DEAR GARLIC: Garlic dealers came from all over the country to the garlic trading market in Jinxiang County in Shandong Province on June 1. Speculative dealers have pushed up wholesale prices of garlic in China (FAN CHANGGUO)
Recent price hikes of various farm produce are quickly fueling inflation expectations across China. Even sideline products such as garlic and mung beans have become indicators of inflation. But why are these price hikes occurring in the first place? And what measures are being taken to stabilize them? Peng Sen, Vice Minister of the National Development and Reform Commission (NDRC), answered these questions in an interview with Xinhua News Agency. Edited excerpts follow:
What are the major farm products affected by this round of price hikes?
Peng Sen: Prices of some farm products have soared since the end of last year, including rice, corn, vegetables, garlic and mung beans. At first, it was the extreme weather including drought and low temperatures that caused price hikes for rice and vegetables. Then in March and April, speculators cornered herbal medicine ingredients such as sanqi and seed of Job's-tears. The purchasing price of sanqi hit a record high of 660 yuan ($96.6) per kg from 120 yuan ($17.57) per kg in 2009. Now it has fallen to 460 yuan ($67.3) per kg, due to investigation and intervention by price regulators in Guangdong and Yunnan provinces.
Since the end of April, speculators set their eyes on dried garlic and mung beans, pushing the retail price for dried garlic to 16 yuan ($2.4) per kg. But the garlic price began falling in May and has settled at 4 yuan ($0.6) per kg, because garlic produced this year became available at the market. The price for mung beans even skyrocketed to more than 20 yuan ($2.92) per kg in some supermarkets. It's unbelievable.
Price fluctuations for farm produce happen all the time, but why is this round of price hikes so steep?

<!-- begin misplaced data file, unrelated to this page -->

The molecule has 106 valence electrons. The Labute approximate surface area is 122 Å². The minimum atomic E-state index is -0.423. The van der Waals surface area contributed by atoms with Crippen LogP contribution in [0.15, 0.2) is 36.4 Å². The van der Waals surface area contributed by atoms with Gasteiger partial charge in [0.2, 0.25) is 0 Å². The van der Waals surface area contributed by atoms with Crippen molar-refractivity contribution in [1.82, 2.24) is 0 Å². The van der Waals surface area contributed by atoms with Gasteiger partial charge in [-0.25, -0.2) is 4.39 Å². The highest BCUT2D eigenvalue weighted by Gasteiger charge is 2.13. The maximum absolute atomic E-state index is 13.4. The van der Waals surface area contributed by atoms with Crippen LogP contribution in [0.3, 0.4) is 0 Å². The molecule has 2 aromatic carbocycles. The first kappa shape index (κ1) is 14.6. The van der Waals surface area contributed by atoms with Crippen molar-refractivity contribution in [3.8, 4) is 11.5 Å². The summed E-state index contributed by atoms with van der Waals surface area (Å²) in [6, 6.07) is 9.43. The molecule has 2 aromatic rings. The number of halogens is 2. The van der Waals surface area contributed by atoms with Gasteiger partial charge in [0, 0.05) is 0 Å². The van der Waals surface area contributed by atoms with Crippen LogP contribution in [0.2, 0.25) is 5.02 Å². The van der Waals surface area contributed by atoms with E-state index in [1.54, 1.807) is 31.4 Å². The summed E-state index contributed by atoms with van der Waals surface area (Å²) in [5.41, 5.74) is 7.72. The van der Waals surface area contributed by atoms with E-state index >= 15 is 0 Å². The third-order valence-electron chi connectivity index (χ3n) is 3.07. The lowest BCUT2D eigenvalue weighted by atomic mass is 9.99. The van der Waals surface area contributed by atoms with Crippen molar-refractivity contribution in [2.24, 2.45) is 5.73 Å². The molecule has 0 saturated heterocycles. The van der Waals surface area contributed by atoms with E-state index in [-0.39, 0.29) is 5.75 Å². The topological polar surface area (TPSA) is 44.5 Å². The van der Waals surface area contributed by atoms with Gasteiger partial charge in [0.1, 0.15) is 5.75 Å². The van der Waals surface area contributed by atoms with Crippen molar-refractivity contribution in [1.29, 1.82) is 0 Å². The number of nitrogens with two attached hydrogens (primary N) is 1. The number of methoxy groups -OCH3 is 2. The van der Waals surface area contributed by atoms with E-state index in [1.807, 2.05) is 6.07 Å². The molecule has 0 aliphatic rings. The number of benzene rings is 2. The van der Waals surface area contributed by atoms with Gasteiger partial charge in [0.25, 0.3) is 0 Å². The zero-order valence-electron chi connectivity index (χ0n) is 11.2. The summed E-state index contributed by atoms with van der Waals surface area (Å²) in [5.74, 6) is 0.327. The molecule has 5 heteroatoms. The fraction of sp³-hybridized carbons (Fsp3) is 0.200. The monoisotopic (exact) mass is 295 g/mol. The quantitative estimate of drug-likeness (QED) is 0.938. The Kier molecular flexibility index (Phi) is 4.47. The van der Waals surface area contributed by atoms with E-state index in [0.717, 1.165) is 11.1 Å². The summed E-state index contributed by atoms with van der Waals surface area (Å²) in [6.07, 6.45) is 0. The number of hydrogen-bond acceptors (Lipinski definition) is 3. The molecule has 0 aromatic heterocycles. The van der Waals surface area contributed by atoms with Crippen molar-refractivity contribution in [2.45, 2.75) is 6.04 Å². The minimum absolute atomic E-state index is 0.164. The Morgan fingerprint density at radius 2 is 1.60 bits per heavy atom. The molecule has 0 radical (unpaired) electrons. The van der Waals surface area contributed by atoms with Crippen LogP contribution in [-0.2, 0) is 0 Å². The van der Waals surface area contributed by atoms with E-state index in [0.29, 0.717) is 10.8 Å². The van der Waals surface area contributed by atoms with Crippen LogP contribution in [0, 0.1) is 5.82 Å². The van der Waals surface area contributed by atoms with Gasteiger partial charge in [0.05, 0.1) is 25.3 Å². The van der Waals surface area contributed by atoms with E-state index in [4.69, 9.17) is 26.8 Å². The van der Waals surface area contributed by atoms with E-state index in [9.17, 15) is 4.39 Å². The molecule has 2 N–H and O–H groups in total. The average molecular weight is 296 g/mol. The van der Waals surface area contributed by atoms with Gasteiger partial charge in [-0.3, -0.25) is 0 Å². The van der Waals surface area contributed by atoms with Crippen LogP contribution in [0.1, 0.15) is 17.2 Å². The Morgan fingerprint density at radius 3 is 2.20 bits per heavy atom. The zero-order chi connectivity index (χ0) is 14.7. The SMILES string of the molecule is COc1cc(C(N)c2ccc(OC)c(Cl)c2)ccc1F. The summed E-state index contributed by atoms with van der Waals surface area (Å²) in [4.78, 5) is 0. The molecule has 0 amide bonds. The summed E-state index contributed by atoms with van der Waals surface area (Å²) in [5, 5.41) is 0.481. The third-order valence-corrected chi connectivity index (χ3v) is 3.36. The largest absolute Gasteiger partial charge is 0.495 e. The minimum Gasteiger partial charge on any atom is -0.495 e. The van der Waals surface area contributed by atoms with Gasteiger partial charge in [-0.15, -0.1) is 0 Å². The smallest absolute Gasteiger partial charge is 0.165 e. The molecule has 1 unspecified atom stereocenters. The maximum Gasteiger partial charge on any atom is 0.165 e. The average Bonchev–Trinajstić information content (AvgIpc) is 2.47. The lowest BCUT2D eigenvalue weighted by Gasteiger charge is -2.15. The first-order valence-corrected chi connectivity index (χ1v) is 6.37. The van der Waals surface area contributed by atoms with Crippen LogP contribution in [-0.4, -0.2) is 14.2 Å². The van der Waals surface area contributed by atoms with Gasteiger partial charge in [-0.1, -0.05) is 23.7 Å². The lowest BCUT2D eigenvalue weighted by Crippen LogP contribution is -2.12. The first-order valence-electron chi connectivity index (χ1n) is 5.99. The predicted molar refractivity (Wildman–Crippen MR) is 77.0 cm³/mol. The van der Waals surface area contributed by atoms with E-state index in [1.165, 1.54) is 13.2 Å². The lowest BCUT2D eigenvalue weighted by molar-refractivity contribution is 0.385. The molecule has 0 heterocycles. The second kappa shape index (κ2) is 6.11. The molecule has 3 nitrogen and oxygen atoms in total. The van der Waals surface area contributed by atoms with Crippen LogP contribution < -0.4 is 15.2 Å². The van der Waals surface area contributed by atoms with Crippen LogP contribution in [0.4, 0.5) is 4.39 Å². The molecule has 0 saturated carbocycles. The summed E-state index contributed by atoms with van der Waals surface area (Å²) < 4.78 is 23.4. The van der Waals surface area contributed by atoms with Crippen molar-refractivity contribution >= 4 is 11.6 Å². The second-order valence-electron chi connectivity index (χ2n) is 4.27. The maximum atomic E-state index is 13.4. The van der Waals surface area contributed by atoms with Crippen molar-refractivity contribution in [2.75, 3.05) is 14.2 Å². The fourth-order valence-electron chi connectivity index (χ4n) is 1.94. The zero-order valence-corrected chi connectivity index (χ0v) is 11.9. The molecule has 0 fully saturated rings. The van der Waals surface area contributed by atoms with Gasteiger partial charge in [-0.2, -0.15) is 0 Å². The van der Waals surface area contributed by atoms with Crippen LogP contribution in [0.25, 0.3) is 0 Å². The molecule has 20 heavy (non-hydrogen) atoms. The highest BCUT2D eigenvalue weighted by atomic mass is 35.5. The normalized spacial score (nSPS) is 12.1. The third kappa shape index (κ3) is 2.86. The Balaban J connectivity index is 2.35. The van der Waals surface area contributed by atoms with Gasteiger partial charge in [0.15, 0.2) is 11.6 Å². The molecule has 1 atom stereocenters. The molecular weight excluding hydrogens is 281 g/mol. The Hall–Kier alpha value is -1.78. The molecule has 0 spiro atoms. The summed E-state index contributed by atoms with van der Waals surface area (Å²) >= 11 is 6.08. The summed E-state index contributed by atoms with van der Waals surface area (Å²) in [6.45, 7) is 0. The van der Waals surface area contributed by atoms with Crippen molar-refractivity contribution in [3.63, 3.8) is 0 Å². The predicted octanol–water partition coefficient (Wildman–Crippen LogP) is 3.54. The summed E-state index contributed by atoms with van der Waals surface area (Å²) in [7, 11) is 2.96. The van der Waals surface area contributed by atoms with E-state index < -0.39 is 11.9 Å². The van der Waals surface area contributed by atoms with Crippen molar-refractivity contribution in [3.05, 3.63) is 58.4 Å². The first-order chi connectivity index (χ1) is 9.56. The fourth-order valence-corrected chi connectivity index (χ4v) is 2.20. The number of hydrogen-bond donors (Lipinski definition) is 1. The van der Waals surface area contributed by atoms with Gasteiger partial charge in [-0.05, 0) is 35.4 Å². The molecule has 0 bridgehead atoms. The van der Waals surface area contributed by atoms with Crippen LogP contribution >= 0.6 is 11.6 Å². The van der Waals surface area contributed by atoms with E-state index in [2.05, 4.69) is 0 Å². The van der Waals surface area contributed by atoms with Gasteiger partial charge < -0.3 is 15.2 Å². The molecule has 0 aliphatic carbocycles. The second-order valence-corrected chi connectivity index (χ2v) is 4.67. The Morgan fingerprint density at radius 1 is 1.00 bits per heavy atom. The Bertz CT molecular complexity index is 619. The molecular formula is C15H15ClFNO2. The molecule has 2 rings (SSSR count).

We believe the supply-demand imbalance has contributed to the price hikes. On one hand, planting areas in the suburbs diminished quickly during China's fast industrialization and urbanization process and have affected the supply of farm produce. On the other hand, demand for grain, vegetables and meat has increased as a large number of farmers, who used to produce such products, have become consumers of those products while working as migrant workers in urban areas. In addition, as a result of diminishing planting areas in the suburbs, large cities now rely on farmers in other regions. This has contributed to increasing transportation and labor costs, as reflected in vegetable prices.
But these long-term factors will only lead to slow price increases, not short-term price hikes. Dealers with speculative motives, in addition to this year's extreme weather—such as drought in southwest China and lasting low temperature in central and east China—have pushed prices of certain farming goods to an unreasonable level.
Why was this timing special for speculators? Why were these varieties favored?
The property and stock markets absorbed large quantities of liquidity last year. But following a string of measures aimed to cool down the property market, excess cash of a speculative nature that withdrew from the stock and property markets had to look for new targets.
Except for rice and vegetables, the targets of speculative dealers are generally sideline and seasonal products that enjoy all-year but comparatively small demand. With limited supply, they are easy to stock up and speculate with. In contrast, grain is in a better position to cushion the impact of relevant speculations with huge national reserves.
What are the challenges this round of price hikes pose to the Central Government's management of inflation expectations?
While adding to the living costs of urban residents, farm produce price hikes are not necessarily a benefit for farmers. Therefore, stable produce prices are conducive to easing burdens on consumers, maintaining balanced agricultural production and quenching inflationary expectations.